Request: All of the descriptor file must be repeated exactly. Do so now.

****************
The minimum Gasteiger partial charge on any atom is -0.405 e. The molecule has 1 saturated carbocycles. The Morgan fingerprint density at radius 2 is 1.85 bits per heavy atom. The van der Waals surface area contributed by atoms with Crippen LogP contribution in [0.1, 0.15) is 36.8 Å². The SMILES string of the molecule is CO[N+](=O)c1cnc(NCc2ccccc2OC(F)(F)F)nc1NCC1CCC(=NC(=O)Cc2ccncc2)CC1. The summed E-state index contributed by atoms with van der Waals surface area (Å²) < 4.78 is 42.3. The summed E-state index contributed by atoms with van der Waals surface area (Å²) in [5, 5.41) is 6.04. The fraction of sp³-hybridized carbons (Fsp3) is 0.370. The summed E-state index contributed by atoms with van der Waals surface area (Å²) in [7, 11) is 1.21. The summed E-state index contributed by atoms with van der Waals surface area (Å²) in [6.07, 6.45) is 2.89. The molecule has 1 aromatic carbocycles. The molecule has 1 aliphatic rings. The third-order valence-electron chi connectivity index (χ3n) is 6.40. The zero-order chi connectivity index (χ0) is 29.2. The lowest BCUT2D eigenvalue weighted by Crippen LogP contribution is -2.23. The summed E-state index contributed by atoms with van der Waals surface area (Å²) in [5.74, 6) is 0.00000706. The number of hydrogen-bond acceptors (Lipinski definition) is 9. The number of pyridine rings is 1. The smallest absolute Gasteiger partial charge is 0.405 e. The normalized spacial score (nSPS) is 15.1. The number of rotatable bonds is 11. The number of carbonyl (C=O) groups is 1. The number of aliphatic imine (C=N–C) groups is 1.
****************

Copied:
The minimum Gasteiger partial charge on any atom is -0.405 e. The molecule has 1 saturated carbocycles. The Morgan fingerprint density at radius 2 is 1.85 bits per heavy atom. The van der Waals surface area contributed by atoms with Crippen LogP contribution in [0.1, 0.15) is 36.8 Å². The SMILES string of the molecule is CO[N+](=O)c1cnc(NCc2ccccc2OC(F)(F)F)nc1NCC1CCC(=NC(=O)Cc2ccncc2)CC1. The summed E-state index contributed by atoms with van der Waals surface area (Å²) < 4.78 is 42.3. The summed E-state index contributed by atoms with van der Waals surface area (Å²) in [5, 5.41) is 6.04. The fraction of sp³-hybridized carbons (Fsp3) is 0.370. The summed E-state index contributed by atoms with van der Waals surface area (Å²) in [7, 11) is 1.21. The summed E-state index contributed by atoms with van der Waals surface area (Å²) in [6.07, 6.45) is 2.89. The molecule has 1 aromatic carbocycles. The molecule has 1 aliphatic rings. The third-order valence-electron chi connectivity index (χ3n) is 6.40. The zero-order chi connectivity index (χ0) is 29.2. The lowest BCUT2D eigenvalue weighted by Crippen LogP contribution is -2.23. The summed E-state index contributed by atoms with van der Waals surface area (Å²) in [5.74, 6) is 0.00000706. The number of hydrogen-bond acceptors (Lipinski definition) is 9. The number of pyridine rings is 1. The smallest absolute Gasteiger partial charge is 0.405 e. The normalized spacial score (nSPS) is 15.1. The number of rotatable bonds is 11. The number of carbonyl (C=O) groups is 1. The number of aliphatic imine (C=N–C) groups is 1.